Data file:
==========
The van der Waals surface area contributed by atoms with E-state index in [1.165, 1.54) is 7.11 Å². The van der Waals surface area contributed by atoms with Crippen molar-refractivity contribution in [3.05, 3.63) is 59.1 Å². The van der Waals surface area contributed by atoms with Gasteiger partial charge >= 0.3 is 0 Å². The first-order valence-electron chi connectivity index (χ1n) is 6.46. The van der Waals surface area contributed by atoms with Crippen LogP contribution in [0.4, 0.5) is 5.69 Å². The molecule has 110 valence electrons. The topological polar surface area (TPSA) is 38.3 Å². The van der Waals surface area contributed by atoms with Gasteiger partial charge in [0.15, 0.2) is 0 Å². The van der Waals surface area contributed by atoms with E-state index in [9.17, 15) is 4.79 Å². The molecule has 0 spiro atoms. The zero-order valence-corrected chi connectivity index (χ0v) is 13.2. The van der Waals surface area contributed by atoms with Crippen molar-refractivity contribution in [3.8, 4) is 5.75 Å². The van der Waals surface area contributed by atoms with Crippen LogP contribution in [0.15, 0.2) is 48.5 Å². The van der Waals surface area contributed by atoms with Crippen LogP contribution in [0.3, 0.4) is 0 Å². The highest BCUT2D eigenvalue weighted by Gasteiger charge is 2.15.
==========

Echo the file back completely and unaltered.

The van der Waals surface area contributed by atoms with E-state index in [1.165, 1.54) is 7.11 Å². The van der Waals surface area contributed by atoms with Crippen molar-refractivity contribution in [3.05, 3.63) is 59.1 Å². The van der Waals surface area contributed by atoms with Gasteiger partial charge >= 0.3 is 0 Å². The first-order valence-electron chi connectivity index (χ1n) is 6.46. The van der Waals surface area contributed by atoms with Crippen LogP contribution in [0.4, 0.5) is 5.69 Å². The molecule has 110 valence electrons. The topological polar surface area (TPSA) is 38.3 Å². The van der Waals surface area contributed by atoms with Gasteiger partial charge in [0.15, 0.2) is 0 Å². The van der Waals surface area contributed by atoms with E-state index in [9.17, 15) is 4.79 Å². The molecule has 0 spiro atoms. The zero-order valence-corrected chi connectivity index (χ0v) is 13.2. The van der Waals surface area contributed by atoms with Crippen molar-refractivity contribution in [3.8, 4) is 5.75 Å². The van der Waals surface area contributed by atoms with Crippen LogP contribution in [0.15, 0.2) is 48.5 Å². The van der Waals surface area contributed by atoms with Crippen LogP contribution in [0.3, 0.4) is 0 Å². The highest BCUT2D eigenvalue weighted by Gasteiger charge is 2.15.